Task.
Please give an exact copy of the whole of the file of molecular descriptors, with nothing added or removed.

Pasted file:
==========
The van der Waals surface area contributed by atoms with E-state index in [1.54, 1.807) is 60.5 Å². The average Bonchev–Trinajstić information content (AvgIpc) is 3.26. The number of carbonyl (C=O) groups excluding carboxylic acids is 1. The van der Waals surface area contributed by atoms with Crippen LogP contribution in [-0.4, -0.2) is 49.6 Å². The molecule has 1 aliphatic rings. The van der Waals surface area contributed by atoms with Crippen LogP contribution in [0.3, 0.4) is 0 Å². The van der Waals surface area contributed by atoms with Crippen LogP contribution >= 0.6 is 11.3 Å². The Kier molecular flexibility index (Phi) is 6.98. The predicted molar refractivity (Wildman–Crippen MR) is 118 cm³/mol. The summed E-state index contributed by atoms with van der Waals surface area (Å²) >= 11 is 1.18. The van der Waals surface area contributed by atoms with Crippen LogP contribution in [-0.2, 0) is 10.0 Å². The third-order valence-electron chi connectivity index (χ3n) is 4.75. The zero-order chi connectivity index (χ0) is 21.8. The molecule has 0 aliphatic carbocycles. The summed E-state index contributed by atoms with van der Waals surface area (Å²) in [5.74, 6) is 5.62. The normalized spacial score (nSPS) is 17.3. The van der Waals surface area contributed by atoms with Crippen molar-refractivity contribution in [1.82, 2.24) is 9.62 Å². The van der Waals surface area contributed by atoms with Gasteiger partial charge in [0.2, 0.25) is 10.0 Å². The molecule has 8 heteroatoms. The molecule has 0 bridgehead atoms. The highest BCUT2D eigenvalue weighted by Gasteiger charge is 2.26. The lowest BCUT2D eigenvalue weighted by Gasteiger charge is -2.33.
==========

The van der Waals surface area contributed by atoms with E-state index in [1.54, 1.807) is 60.5 Å². The average Bonchev–Trinajstić information content (AvgIpc) is 3.26. The number of carbonyl (C=O) groups excluding carboxylic acids is 1. The van der Waals surface area contributed by atoms with Crippen LogP contribution in [-0.4, -0.2) is 49.6 Å². The molecule has 1 aliphatic rings. The van der Waals surface area contributed by atoms with Crippen LogP contribution in [0.3, 0.4) is 0 Å². The van der Waals surface area contributed by atoms with Crippen LogP contribution >= 0.6 is 11.3 Å². The Kier molecular flexibility index (Phi) is 6.98. The predicted molar refractivity (Wildman–Crippen MR) is 118 cm³/mol. The summed E-state index contributed by atoms with van der Waals surface area (Å²) >= 11 is 1.18. The van der Waals surface area contributed by atoms with Crippen LogP contribution in [-0.2, 0) is 10.0 Å². The third-order valence-electron chi connectivity index (χ3n) is 4.75. The zero-order chi connectivity index (χ0) is 21.8. The molecule has 0 aliphatic carbocycles. The summed E-state index contributed by atoms with van der Waals surface area (Å²) in [5.74, 6) is 5.62. The normalized spacial score (nSPS) is 17.3. The van der Waals surface area contributed by atoms with Crippen molar-refractivity contribution in [1.82, 2.24) is 9.62 Å². The van der Waals surface area contributed by atoms with Gasteiger partial charge in [0.2, 0.25) is 10.0 Å². The molecule has 8 heteroatoms. The molecule has 0 bridgehead atoms. The highest BCUT2D eigenvalue weighted by Gasteiger charge is 2.26. The lowest BCUT2D eigenvalue weighted by Gasteiger charge is -2.33.